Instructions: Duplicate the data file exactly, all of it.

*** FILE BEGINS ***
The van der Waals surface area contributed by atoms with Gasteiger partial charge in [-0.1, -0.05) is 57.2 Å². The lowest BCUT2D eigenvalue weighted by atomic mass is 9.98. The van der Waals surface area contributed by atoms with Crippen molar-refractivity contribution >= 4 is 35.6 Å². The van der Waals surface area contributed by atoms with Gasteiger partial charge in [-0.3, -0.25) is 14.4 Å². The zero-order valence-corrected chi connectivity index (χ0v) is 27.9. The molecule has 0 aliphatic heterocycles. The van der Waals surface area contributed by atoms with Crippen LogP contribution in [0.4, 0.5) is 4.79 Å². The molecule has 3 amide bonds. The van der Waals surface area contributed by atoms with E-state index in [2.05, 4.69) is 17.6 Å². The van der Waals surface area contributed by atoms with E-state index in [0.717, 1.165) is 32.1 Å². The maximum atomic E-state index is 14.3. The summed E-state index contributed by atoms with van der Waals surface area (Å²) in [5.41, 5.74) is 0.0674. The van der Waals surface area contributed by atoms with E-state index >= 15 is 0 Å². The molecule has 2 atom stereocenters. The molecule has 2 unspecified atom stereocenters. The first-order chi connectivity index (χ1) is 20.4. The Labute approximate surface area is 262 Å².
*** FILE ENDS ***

The van der Waals surface area contributed by atoms with Gasteiger partial charge in [-0.1, -0.05) is 57.2 Å². The lowest BCUT2D eigenvalue weighted by atomic mass is 9.98. The van der Waals surface area contributed by atoms with Crippen molar-refractivity contribution >= 4 is 35.6 Å². The van der Waals surface area contributed by atoms with Gasteiger partial charge in [-0.3, -0.25) is 14.4 Å². The zero-order valence-corrected chi connectivity index (χ0v) is 27.9. The molecule has 0 aliphatic heterocycles. The van der Waals surface area contributed by atoms with Crippen LogP contribution in [0.4, 0.5) is 4.79 Å². The molecule has 3 amide bonds. The van der Waals surface area contributed by atoms with E-state index in [2.05, 4.69) is 17.6 Å². The van der Waals surface area contributed by atoms with E-state index in [0.717, 1.165) is 32.1 Å². The maximum atomic E-state index is 14.3. The summed E-state index contributed by atoms with van der Waals surface area (Å²) in [5.41, 5.74) is 0.0674. The van der Waals surface area contributed by atoms with E-state index >= 15 is 0 Å². The molecule has 2 atom stereocenters. The molecule has 2 unspecified atom stereocenters. The first-order chi connectivity index (χ1) is 20.4. The Labute approximate surface area is 262 Å².